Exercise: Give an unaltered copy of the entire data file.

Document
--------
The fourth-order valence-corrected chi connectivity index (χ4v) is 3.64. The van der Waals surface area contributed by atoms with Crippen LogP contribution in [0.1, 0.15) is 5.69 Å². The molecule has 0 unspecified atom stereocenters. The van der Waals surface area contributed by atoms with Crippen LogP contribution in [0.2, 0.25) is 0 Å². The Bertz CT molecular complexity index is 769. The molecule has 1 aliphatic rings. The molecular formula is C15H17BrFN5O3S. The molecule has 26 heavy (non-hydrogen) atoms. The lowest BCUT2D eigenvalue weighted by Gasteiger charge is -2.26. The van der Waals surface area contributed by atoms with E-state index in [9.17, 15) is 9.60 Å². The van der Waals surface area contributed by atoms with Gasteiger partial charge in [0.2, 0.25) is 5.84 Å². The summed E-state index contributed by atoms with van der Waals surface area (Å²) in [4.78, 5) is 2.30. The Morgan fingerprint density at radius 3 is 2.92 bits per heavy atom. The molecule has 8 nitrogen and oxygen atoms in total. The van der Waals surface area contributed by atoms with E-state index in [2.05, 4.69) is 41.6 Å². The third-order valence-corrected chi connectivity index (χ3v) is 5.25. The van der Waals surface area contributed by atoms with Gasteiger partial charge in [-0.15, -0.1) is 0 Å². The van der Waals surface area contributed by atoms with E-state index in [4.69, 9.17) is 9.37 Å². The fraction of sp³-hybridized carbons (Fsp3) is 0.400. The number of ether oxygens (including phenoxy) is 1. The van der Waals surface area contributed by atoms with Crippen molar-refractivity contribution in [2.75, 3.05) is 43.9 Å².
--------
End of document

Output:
The fourth-order valence-corrected chi connectivity index (χ4v) is 3.64. The van der Waals surface area contributed by atoms with Crippen LogP contribution in [0.1, 0.15) is 5.69 Å². The molecule has 0 unspecified atom stereocenters. The van der Waals surface area contributed by atoms with Crippen LogP contribution in [0.2, 0.25) is 0 Å². The Bertz CT molecular complexity index is 769. The molecule has 1 aliphatic rings. The molecular formula is C15H17BrFN5O3S. The molecule has 26 heavy (non-hydrogen) atoms. The lowest BCUT2D eigenvalue weighted by Gasteiger charge is -2.26. The van der Waals surface area contributed by atoms with E-state index in [9.17, 15) is 9.60 Å². The van der Waals surface area contributed by atoms with Gasteiger partial charge in [0.2, 0.25) is 5.84 Å². The summed E-state index contributed by atoms with van der Waals surface area (Å²) in [4.78, 5) is 2.30. The Morgan fingerprint density at radius 3 is 2.92 bits per heavy atom. The molecule has 8 nitrogen and oxygen atoms in total. The van der Waals surface area contributed by atoms with E-state index in [2.05, 4.69) is 41.6 Å². The third-order valence-corrected chi connectivity index (χ3v) is 5.25. The van der Waals surface area contributed by atoms with Gasteiger partial charge in [-0.15, -0.1) is 0 Å². The van der Waals surface area contributed by atoms with E-state index in [4.69, 9.17) is 9.37 Å². The fraction of sp³-hybridized carbons (Fsp3) is 0.400. The number of ether oxygens (including phenoxy) is 1. The van der Waals surface area contributed by atoms with Crippen molar-refractivity contribution in [2.75, 3.05) is 43.9 Å².